To effectively grow your business footprint, you have to understand the context of the market in which you operate.  One of the small businesses that I am working with is looking to expand its presence in the Colesville, Maryland area.   In order to be most effective in its outreach methods, I suggested doing an assessment of the local area demographics and trends in zipcode 20904.  Several tools are available to find basic demographic data such as average income, race, gender.etc.  I would recommend using sites like and to compile basic stats.   Here is what we found:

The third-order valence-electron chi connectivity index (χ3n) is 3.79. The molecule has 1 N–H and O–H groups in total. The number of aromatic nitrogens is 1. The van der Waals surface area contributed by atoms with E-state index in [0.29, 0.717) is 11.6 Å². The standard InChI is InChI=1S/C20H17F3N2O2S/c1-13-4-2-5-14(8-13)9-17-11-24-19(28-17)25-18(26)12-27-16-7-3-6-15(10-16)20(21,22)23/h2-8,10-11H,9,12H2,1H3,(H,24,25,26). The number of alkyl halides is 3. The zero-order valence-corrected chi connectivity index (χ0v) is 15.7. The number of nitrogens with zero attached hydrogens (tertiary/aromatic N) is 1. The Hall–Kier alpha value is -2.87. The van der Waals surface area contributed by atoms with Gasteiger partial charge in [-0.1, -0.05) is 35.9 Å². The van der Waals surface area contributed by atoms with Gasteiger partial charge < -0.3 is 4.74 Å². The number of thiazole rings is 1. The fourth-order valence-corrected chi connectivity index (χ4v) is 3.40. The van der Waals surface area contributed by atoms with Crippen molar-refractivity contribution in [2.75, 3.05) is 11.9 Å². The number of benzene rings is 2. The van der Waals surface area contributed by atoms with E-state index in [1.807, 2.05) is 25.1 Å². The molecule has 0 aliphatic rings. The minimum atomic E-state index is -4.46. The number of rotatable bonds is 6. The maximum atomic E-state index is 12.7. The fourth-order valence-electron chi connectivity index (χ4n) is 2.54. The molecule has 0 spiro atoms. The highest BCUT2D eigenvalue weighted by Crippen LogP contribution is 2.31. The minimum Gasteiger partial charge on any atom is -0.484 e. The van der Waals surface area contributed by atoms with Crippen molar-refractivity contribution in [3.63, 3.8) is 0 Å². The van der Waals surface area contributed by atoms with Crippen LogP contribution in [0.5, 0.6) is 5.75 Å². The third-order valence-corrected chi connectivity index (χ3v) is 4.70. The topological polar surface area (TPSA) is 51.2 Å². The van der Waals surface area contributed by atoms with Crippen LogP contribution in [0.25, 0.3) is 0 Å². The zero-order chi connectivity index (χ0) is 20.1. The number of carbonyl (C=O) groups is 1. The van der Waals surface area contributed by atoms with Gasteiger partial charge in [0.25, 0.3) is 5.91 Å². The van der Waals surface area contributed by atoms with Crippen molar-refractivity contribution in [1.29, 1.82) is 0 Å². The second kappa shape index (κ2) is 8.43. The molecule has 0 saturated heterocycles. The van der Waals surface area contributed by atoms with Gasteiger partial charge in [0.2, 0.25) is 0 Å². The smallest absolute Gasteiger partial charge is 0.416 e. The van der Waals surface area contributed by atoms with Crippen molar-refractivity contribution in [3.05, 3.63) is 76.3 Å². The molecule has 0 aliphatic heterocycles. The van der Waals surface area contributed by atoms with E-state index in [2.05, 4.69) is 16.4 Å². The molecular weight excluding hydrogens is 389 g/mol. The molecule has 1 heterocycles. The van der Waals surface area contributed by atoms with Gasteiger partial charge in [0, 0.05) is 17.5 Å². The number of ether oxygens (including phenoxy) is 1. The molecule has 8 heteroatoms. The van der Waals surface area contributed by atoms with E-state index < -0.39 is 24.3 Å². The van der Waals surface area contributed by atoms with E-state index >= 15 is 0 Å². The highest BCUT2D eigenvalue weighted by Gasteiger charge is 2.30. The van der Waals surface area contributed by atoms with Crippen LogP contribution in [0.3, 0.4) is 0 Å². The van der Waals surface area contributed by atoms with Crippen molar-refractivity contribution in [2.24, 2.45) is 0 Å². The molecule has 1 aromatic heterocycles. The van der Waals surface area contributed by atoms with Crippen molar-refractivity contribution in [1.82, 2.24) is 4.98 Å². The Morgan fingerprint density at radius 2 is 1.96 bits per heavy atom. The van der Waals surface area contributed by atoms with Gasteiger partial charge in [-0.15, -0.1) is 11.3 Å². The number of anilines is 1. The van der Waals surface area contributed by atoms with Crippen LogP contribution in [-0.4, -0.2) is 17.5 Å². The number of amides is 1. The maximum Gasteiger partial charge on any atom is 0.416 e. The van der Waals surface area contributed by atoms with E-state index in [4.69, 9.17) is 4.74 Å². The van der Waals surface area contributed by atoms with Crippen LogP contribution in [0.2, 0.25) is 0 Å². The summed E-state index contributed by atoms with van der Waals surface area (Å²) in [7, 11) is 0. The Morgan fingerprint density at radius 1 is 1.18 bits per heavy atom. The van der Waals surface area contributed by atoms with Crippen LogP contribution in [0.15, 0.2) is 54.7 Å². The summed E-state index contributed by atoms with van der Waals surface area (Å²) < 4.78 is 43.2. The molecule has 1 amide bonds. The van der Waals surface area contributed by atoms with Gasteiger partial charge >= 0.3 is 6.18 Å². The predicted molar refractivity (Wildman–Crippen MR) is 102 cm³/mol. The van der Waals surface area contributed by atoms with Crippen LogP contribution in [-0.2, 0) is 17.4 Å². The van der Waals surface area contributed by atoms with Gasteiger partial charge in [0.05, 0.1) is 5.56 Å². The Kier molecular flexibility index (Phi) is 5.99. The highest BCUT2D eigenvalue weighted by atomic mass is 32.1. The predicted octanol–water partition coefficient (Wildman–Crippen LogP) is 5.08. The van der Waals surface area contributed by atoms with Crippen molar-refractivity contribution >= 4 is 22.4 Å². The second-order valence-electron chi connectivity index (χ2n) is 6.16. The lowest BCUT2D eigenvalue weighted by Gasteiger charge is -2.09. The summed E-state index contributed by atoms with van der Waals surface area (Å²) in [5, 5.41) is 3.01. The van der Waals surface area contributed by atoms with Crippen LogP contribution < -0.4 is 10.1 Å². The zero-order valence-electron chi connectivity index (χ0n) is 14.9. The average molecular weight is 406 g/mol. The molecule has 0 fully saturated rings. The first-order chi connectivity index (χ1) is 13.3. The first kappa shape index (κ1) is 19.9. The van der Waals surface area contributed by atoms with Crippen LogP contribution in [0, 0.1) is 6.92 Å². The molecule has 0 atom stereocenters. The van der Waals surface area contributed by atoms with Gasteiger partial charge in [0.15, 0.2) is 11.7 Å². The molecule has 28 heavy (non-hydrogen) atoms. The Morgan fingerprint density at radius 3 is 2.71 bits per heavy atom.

Age and Sex of Residents in zip code 20904               Zip code 20904 races chart


The small business we are working with is a fitness business targeting women 18-49.  The Colesville population fits the target quite well

  • Median age (Women):  36
  • Median HH income:  $90k per household ($20k more than the statewide Maryland average)
  • Ethnic Makeup:  Highly diverse (majority non-white)

Demographics are good starting point to creating a picture of your market but this is only the beginning.  To create a more complete picture of your marketplace, you need to understand the behavior and activities of your customer.  We will take a look at this in the next post.

The Return of Hyperlocal